Last week I received a new spindle: a Frodo from Mirkwood Arts. The spindle maker, Tibor, lives in New Hampshire, which he lovingly calls “The Shire”, and he makes spindles with a Lord of the Rings theme. He started with the Fellowship, and later created some of the ladies too (Eowyn, Goldberry, Luthien, etc.). He experiments with adding gems and other flair to the spindles, without getting in the way of the spinning itself. He offers an option for a crowned tip, where a gem is seated at the top of the shaft, but you can also choose a “normal” tapered shaft. The other unique thing about these spindles is their so-called infinitip, a sphere-shaped metal insert in the whorl, which makes sure that you have minimal friction with the spinning surface, also if you don’t spin exactly perpendicular to it.
Mirkwood Arts Frodo
Whorl: sapele wood
Shaft: hard maple
Crown: CZ champagne gem
Weight: 32.7 grams/1.15 oz.
Length: 27.3 cm/10 3/4″
The Frodo is made of Sapele wood, with a hard maple shaft, and I chose to incorporate a CZ Champagne-coloured gem. The spindle looks beautiful, not too heavy, and the finishing is very nice. The infinitip is smooth and shiny, and works as expected. I’ve been spinning with Russian spindles mainly until now, so I had to get used to the more Tibetan style of spinning (a slower but longer spin). After I adapted, I found the spinning quite nice, and got into the rhythm. The balance is good when the spindle is going fast just after flicking it, but when it starts going slower, the shaft starts moving around a bit. Perhaps that is normal for this style of spindle.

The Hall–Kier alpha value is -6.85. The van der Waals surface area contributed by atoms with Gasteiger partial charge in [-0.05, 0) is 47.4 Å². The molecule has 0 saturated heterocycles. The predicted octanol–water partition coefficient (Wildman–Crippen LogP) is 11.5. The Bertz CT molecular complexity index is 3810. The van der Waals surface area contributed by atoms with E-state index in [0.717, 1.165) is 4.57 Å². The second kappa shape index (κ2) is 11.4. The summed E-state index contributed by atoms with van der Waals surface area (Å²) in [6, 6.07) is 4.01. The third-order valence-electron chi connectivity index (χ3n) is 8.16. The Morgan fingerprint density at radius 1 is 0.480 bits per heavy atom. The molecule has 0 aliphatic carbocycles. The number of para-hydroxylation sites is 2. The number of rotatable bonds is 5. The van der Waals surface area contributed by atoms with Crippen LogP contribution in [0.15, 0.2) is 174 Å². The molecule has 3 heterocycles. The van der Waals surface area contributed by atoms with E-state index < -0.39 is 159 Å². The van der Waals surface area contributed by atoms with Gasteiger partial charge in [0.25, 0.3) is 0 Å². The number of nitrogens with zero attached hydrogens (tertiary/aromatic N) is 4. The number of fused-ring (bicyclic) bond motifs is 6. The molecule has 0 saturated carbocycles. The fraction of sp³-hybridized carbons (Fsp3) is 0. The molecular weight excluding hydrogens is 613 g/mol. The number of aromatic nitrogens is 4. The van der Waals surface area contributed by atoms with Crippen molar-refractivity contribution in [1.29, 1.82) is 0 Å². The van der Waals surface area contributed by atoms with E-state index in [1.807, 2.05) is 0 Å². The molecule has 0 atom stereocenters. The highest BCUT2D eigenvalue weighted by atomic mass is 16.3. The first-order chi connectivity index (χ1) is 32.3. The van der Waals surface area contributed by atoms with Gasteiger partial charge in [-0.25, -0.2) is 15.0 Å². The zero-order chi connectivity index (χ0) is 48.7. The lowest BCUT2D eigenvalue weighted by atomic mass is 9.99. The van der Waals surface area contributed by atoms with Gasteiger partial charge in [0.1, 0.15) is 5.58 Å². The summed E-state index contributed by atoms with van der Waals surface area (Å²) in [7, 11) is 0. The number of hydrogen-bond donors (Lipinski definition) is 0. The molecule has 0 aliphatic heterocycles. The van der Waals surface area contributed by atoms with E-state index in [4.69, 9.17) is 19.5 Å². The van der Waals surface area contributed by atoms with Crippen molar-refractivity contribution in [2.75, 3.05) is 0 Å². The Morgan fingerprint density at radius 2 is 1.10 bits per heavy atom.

Because of the metal infinitip, I first tried spinning with this spindle in a glass spindle bowl, but it made quite a lot of noise. I then tried the Malcolm Fielding spinning surface I own (dymondwood), but that slowed the spindle down noticeably. The dimple shape probably didn’t work together well with the infinitip shape. Finally I took out a wooden bowl, and this turned out to be the best option for this particular spindle. I’ve never felt the difference in spinning surfaces as much as with this spindle until now.
The crowned shaft was a bit strange at first, but didn’t really interfere with my spinning. As the thread is at a 45 degrees angle anyway, the crown is not in the way. There is a slender area where you can more easily flick the shaft, and it feels quite natural. I spun part of the sample fiber that came with it without a problem. Personally, I think I would prefer the spindle to spin a bit faster or longer, but my “sweet spot” is of course very subjective. I can really recommend this spindle to anyone who loves spinning supported with Tibetan (like) spindles.
- The infinitip is not just a gimmick, it really works
- The crowned shaft does not interfere with your spinning
- The spindle is made with excellent craftsmanship
- The speed of the spindle is moderate, as is the length of one spin
- The spindle is not overly finished, it still has texture, but it is smooth and well-balanced